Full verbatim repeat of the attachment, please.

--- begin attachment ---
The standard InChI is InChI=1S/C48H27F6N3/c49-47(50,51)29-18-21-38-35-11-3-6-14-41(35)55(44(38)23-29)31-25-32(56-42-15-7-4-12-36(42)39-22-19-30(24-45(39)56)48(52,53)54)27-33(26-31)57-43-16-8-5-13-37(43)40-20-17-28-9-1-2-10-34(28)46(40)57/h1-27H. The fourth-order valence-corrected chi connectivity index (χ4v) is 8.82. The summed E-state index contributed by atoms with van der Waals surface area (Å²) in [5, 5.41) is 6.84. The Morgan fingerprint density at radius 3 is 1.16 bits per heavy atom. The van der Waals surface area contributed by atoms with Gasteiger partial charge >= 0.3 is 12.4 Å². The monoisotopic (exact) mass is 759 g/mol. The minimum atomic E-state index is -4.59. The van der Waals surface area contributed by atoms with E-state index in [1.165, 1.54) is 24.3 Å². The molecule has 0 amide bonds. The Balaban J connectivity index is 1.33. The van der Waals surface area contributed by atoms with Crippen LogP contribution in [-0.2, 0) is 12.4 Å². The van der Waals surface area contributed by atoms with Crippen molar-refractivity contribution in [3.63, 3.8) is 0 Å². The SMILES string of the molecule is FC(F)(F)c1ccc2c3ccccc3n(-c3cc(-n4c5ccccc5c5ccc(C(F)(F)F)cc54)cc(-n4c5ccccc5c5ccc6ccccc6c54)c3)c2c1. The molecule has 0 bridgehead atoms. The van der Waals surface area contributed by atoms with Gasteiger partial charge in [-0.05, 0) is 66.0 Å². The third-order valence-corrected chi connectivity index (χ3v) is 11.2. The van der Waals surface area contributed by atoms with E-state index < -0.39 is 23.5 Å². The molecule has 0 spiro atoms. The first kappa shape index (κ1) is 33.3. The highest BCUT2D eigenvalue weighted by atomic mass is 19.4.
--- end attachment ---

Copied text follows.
The standard InChI is InChI=1S/C48H27F6N3/c49-47(50,51)29-18-21-38-35-11-3-6-14-41(35)55(44(38)23-29)31-25-32(56-42-15-7-4-12-36(42)39-22-19-30(24-45(39)56)48(52,53)54)27-33(26-31)57-43-16-8-5-13-37(43)40-20-17-28-9-1-2-10-34(28)46(40)57/h1-27H. The fourth-order valence-corrected chi connectivity index (χ4v) is 8.82. The summed E-state index contributed by atoms with van der Waals surface area (Å²) in [5, 5.41) is 6.84. The Morgan fingerprint density at radius 3 is 1.16 bits per heavy atom. The van der Waals surface area contributed by atoms with Gasteiger partial charge >= 0.3 is 12.4 Å². The monoisotopic (exact) mass is 759 g/mol. The minimum atomic E-state index is -4.59. The van der Waals surface area contributed by atoms with E-state index in [1.165, 1.54) is 24.3 Å². The molecule has 0 amide bonds. The Balaban J connectivity index is 1.33. The van der Waals surface area contributed by atoms with Crippen LogP contribution in [-0.2, 0) is 12.4 Å². The van der Waals surface area contributed by atoms with Crippen molar-refractivity contribution in [3.63, 3.8) is 0 Å². The SMILES string of the molecule is FC(F)(F)c1ccc2c3ccccc3n(-c3cc(-n4c5ccccc5c5ccc(C(F)(F)F)cc54)cc(-n4c5ccccc5c5ccc6ccccc6c54)c3)c2c1. The molecule has 0 bridgehead atoms. The van der Waals surface area contributed by atoms with Gasteiger partial charge in [-0.05, 0) is 66.0 Å². The third-order valence-corrected chi connectivity index (χ3v) is 11.2. The van der Waals surface area contributed by atoms with E-state index < -0.39 is 23.5 Å². The molecule has 0 spiro atoms. The first kappa shape index (κ1) is 33.3. The highest BCUT2D eigenvalue weighted by atomic mass is 19.4.